One development that may speed up the number of available APMs is the expected release in the fall of an overall alternative payment strategy from HHS, similar to one issued by former Secretary Sylvia Burwell in which she committed the department to shift a specific percentage of fee-for-service payments within a specific time frame.

“That would hopefully spell out what their plans are and more of their approach to building these alternative payment models,” Muhlestein said. “That would give also an indication of the timing for building these models.”

Model Pushback

Physician calls for a proliferation of APMs for various types of physicians has drawn challenges from some quarters, including the influential Medicare Payment Advisory Commission (MedPAC).

The body, which Congress created to craft congressional policy advice, noted that overlapping beneficiaries, providers, and savings among various APMs will be challenging for CMS and could easily confuse participants in the models or lead providers to not participate.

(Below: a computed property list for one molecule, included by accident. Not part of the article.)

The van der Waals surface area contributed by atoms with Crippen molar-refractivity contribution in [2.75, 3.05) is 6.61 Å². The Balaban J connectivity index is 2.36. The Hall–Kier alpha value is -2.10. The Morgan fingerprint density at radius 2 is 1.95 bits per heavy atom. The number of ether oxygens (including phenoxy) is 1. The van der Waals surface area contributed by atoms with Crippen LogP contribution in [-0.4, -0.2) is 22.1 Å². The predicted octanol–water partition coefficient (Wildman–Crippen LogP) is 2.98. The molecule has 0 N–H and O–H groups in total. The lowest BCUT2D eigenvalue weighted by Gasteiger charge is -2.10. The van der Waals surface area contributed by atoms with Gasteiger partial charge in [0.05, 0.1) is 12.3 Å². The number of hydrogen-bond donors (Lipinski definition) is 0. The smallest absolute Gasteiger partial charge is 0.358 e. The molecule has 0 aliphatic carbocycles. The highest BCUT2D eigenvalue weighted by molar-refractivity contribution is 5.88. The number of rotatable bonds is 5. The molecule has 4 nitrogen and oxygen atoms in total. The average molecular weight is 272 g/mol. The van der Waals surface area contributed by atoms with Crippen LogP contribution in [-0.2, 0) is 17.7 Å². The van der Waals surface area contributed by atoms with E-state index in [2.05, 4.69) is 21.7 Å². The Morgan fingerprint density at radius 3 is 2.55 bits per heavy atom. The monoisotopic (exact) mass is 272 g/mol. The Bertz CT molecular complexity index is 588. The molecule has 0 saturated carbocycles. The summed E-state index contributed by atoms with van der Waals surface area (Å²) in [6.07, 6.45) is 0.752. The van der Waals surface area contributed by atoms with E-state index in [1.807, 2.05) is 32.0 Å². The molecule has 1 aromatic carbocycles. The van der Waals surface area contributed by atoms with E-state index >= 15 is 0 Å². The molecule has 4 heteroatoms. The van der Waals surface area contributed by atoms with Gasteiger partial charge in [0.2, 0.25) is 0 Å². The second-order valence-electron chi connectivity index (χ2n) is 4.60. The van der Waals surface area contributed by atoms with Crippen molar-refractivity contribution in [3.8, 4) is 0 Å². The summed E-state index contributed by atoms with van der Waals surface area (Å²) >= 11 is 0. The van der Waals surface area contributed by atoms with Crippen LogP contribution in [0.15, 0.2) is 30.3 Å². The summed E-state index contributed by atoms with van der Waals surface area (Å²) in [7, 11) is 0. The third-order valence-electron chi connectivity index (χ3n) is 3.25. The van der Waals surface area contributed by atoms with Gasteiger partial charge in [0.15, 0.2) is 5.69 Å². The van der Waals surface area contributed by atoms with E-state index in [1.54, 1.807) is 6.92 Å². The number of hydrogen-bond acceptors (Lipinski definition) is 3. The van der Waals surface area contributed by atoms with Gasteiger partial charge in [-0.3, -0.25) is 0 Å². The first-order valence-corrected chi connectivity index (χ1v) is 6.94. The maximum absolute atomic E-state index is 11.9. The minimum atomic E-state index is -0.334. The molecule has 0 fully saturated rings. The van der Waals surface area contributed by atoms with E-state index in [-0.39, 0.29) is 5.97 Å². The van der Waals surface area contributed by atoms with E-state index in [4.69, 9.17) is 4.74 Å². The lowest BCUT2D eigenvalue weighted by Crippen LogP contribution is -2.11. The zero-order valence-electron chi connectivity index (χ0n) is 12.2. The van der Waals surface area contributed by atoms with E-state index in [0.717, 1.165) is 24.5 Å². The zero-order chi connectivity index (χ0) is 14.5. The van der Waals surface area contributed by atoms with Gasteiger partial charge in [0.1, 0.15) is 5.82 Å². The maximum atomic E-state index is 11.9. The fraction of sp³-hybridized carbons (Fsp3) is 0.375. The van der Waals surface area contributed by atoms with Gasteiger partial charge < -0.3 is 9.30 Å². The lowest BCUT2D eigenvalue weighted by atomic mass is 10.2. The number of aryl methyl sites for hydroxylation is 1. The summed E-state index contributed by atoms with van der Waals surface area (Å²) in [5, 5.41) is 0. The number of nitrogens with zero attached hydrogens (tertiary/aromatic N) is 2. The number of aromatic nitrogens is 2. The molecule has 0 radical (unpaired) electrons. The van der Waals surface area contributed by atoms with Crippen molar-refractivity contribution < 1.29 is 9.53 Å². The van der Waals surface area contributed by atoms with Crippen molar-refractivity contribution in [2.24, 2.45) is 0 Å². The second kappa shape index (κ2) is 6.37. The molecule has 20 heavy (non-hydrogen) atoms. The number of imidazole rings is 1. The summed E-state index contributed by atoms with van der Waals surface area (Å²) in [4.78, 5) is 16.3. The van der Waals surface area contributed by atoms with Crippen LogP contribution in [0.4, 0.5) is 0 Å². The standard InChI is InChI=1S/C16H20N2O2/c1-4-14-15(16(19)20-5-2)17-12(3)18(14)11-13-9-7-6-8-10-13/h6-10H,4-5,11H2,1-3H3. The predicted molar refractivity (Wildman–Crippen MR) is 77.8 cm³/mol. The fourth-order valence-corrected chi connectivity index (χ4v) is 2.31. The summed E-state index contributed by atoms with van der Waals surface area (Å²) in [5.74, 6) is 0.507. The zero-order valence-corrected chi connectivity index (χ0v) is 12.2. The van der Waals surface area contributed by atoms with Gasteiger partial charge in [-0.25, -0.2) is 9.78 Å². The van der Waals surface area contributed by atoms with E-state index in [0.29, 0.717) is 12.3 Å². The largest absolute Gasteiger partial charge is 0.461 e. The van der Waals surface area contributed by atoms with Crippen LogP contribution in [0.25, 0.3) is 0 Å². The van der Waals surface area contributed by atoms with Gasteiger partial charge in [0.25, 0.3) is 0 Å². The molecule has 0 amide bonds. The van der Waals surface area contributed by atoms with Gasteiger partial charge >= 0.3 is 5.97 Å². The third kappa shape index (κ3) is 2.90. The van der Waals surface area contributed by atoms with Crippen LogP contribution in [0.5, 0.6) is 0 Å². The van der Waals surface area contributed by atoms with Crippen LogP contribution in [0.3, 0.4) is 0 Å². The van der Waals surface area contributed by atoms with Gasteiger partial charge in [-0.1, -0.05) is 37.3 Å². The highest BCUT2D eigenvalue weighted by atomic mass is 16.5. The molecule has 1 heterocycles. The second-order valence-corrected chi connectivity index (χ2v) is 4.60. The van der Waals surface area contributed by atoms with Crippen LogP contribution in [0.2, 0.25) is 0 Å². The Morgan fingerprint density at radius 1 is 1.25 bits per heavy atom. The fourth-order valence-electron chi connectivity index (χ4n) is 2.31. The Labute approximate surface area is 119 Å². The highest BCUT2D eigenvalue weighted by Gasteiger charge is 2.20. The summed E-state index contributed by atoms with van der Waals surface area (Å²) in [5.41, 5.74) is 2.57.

“Single-specialty based episode-based payment models coming from the [PTAC] could add to this complexity,” MedPAC wrote to CMS in August.

However, the meaningful care provided by different specialties is distinct, and often includes no overlap in quality measurement, according to Muhlestein.

“If you want a system that focuses on value, one size is not going to fit all,” Muhlestein said.

Ultimately, the technical challenge of developing new models is likely to leave the variety far short of that sought by various specialists and subspecialists.

“When you start to get into a model that is unique for respiratory therapists, for example, you still need a lot of technical expertise—but there are hundreds of potential models that you would need to put the same dedicated resources into, and there is just not the same ROI in terms of the number of physicians or number of providers that would be covered by these very technical, small models,” Muhlestein said. “The reality is for MACRA a lot of providers aren’t going to have a viable APM pathway; it’s going to be MIPS for the foreseeable future.”

Rich Daly is a senior writer/editor in HFMA’s Washington, D.C., office. Follow Rich on Twitter: @rdalyhealthcare

Publication Date: Monday, September 11, 2017